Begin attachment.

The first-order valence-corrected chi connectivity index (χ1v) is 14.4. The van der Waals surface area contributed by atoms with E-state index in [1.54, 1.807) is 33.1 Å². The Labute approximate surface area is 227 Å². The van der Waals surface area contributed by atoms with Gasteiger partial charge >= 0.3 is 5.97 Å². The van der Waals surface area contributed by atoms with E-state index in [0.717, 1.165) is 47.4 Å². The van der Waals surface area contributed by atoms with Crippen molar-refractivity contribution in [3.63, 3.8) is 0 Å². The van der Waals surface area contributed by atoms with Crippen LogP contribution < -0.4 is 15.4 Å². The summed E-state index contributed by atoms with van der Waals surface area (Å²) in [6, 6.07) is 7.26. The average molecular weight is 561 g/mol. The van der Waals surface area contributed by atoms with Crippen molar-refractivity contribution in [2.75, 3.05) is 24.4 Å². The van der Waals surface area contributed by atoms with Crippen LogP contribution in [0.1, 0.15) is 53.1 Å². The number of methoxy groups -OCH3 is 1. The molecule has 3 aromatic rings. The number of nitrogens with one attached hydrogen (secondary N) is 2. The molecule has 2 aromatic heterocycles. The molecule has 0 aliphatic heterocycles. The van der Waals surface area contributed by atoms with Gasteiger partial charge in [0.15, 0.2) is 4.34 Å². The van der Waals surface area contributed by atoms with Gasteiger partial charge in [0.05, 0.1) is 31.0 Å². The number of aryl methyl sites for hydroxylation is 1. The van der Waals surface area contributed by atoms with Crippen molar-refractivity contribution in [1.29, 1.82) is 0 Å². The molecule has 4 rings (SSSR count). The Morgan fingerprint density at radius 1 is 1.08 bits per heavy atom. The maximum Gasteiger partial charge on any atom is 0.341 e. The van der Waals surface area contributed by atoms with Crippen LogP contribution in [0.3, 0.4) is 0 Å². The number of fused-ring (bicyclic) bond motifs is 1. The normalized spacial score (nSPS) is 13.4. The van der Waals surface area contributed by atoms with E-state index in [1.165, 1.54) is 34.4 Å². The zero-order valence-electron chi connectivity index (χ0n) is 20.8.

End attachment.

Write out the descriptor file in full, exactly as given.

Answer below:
The first-order valence-corrected chi connectivity index (χ1v) is 14.4. The van der Waals surface area contributed by atoms with E-state index in [1.54, 1.807) is 33.1 Å². The Labute approximate surface area is 227 Å². The van der Waals surface area contributed by atoms with Gasteiger partial charge >= 0.3 is 5.97 Å². The van der Waals surface area contributed by atoms with E-state index in [0.717, 1.165) is 47.4 Å². The van der Waals surface area contributed by atoms with Crippen molar-refractivity contribution in [3.63, 3.8) is 0 Å². The van der Waals surface area contributed by atoms with Crippen LogP contribution < -0.4 is 15.4 Å². The summed E-state index contributed by atoms with van der Waals surface area (Å²) in [6, 6.07) is 7.26. The average molecular weight is 561 g/mol. The van der Waals surface area contributed by atoms with Crippen molar-refractivity contribution in [2.75, 3.05) is 24.4 Å². The van der Waals surface area contributed by atoms with Crippen LogP contribution in [0.1, 0.15) is 53.1 Å². The number of methoxy groups -OCH3 is 1. The molecule has 3 aromatic rings. The number of nitrogens with one attached hydrogen (secondary N) is 2. The molecule has 2 aromatic heterocycles. The molecule has 0 aliphatic heterocycles. The van der Waals surface area contributed by atoms with Gasteiger partial charge in [0.15, 0.2) is 4.34 Å². The van der Waals surface area contributed by atoms with Gasteiger partial charge in [0.05, 0.1) is 31.0 Å². The number of aryl methyl sites for hydroxylation is 1. The van der Waals surface area contributed by atoms with Crippen molar-refractivity contribution in [1.29, 1.82) is 0 Å². The molecule has 4 rings (SSSR count). The Morgan fingerprint density at radius 1 is 1.08 bits per heavy atom. The maximum Gasteiger partial charge on any atom is 0.341 e. The van der Waals surface area contributed by atoms with Crippen LogP contribution in [0.3, 0.4) is 0 Å². The number of fused-ring (bicyclic) bond motifs is 1. The normalized spacial score (nSPS) is 13.4. The van der Waals surface area contributed by atoms with E-state index in [1.165, 1.54) is 34.4 Å². The zero-order valence-electron chi connectivity index (χ0n) is 20.8.